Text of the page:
I loved the University of Texas, but college was expensive, and there was a lot of crap to deal with--student loans, expensive housing and a bus that smelled like a baby's diaper. The Zooniversity, on the other hand, costs next to nothing, and the faculty is nice enough to take all the crap with them when they go. Founded by zookeeper Allison Knox Blankenship, the Zooniversity provides fun and affordable wildlife education to schools, libraries and churches all over North Texas.
The company's classes feature all manner of travel-sized animals, from amphibians to spiders to furry little mammals--none of which are big enough to eat your children. At a typical class, you might meet species from Africa, South America and Australia, as well as Texas natives such as Emmie, the black-tailed prairie dog. Many of the animals don't seem to mind a little manhandling from time to time, allowing for close interaction that is sure to fascinate kids and adults alike. Most of the Zooniversity's "animal ambassadors" were rescued from captive mistreatment or injuries incurred in the wild, and now they enjoy luxury accommodations at the Zooniversity's home facility. The group even saved two cuddly chinchillas from death row at the fur farm.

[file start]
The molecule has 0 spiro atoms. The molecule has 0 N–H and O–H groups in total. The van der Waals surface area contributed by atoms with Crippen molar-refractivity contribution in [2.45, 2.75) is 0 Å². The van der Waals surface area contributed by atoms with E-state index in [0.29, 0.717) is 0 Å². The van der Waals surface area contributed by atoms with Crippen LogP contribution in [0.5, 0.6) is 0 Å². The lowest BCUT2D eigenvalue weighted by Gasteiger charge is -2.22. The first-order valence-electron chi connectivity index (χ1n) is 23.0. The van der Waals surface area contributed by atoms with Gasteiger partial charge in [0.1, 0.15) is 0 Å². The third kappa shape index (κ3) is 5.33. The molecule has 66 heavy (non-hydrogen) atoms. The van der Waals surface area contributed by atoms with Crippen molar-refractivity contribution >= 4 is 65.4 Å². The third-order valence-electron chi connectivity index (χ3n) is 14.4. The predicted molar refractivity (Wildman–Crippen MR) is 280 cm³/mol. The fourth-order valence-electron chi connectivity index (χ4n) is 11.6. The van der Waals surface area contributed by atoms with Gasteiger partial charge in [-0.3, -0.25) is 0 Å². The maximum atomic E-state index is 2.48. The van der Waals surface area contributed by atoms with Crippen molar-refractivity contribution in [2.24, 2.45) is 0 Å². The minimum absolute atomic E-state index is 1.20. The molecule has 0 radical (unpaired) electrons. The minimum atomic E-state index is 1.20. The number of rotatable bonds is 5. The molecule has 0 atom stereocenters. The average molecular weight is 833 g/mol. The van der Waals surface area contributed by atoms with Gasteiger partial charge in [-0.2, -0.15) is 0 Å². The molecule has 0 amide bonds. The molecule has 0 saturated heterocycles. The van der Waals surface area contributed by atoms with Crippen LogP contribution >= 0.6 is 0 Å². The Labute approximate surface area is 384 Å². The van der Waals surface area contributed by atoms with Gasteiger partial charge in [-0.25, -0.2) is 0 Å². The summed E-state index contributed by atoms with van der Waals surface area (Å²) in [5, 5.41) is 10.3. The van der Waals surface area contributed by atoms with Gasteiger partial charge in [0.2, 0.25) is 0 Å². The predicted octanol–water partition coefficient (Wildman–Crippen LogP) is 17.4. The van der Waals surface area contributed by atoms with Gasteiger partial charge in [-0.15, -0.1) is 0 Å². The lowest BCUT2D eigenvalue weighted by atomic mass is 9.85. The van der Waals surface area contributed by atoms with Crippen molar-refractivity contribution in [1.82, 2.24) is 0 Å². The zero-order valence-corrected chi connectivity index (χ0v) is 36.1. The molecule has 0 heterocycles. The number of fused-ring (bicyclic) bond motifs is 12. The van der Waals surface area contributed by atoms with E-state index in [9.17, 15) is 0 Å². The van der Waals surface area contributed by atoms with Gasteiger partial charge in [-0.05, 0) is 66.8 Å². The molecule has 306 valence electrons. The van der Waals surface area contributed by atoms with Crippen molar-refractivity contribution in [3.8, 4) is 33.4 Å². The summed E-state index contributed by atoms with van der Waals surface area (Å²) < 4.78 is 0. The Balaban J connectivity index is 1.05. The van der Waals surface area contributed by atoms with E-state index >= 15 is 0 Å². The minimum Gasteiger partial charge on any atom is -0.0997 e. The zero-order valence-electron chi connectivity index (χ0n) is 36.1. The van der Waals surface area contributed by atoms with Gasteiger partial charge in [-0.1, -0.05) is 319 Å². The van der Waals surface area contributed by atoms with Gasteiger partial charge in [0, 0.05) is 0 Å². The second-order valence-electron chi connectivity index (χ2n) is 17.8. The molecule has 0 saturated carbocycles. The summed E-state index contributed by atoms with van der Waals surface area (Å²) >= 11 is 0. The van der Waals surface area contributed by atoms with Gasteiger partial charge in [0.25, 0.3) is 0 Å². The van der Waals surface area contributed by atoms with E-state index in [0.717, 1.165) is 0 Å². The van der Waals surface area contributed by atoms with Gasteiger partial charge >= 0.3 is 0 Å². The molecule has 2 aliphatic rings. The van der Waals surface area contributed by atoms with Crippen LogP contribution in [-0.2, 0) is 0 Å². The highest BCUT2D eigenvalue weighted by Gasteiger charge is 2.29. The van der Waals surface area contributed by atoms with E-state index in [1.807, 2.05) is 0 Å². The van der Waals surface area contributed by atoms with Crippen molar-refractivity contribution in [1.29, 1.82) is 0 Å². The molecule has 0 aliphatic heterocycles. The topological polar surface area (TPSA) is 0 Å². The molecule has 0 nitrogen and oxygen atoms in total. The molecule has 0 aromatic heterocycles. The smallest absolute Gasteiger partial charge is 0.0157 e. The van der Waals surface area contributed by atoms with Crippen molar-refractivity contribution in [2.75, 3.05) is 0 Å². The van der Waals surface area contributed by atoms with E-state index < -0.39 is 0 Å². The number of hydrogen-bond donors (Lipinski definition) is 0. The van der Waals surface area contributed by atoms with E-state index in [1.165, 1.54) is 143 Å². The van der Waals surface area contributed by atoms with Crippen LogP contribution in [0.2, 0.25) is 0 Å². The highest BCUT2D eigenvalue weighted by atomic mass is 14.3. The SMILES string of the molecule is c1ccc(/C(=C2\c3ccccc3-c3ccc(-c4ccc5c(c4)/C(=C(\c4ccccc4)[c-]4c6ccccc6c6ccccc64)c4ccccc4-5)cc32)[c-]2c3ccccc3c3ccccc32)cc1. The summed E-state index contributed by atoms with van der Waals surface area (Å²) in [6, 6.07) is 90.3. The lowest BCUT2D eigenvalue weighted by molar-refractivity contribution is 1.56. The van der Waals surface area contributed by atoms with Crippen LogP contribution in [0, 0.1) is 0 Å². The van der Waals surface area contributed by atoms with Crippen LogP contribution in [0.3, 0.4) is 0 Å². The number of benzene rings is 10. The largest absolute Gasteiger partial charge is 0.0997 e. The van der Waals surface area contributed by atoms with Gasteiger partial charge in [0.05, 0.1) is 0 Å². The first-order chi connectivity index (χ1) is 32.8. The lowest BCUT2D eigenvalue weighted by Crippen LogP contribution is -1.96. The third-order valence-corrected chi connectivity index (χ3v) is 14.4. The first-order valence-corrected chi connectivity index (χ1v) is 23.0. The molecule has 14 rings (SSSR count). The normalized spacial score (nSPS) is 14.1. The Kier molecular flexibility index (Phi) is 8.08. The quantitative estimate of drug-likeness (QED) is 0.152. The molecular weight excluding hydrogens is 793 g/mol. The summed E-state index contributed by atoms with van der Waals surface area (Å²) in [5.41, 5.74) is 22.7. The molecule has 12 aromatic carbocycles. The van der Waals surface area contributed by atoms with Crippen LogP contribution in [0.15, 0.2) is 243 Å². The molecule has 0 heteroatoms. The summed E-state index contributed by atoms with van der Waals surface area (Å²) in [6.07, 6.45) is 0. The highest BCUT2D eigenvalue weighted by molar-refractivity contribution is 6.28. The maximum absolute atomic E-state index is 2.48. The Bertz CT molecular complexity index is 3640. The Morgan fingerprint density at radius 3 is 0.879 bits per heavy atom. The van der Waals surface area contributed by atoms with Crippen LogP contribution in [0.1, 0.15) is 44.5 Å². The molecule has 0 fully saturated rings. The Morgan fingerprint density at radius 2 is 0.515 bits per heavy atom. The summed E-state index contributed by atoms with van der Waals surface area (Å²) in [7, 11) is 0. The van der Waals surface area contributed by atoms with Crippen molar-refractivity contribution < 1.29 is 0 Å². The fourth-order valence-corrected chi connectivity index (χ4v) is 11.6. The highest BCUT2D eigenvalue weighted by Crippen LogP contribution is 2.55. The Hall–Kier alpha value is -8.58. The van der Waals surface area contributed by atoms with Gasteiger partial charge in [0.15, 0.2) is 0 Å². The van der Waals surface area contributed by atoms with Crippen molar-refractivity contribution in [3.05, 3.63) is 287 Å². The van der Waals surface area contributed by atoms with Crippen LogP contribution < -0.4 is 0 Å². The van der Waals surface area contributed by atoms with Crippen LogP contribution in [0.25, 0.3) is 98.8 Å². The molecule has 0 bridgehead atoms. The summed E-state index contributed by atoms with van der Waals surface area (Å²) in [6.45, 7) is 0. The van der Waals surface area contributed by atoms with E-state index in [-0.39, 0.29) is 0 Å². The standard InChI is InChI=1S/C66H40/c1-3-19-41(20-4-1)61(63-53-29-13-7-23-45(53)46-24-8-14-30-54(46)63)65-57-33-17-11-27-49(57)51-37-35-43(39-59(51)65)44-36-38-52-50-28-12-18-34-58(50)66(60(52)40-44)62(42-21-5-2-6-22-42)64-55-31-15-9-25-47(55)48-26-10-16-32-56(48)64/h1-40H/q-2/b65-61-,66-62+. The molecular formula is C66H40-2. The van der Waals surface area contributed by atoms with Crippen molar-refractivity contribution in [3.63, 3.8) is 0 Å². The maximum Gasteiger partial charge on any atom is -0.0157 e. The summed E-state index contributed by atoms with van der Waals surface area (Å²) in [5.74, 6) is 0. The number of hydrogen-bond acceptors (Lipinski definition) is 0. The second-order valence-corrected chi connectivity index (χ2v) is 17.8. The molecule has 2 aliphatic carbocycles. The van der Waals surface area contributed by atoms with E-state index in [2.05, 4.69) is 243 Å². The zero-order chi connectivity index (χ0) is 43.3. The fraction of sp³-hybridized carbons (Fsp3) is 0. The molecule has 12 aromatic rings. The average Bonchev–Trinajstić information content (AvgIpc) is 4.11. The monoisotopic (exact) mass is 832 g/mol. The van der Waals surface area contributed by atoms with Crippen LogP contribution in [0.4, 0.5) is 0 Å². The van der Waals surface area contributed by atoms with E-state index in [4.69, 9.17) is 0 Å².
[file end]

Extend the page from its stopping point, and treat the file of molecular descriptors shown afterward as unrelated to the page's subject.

Blankenship and her colleagues stress that their wild animals are not "pets," and often share their tiny survivors' horror stories with students to teach valuable lessons about conservation, ecology and the evils of the exotic pet trade. Don't miss your chance to learn a thing or two and--maybe, just maybe--see these charming little creatures crap all over a Garland library.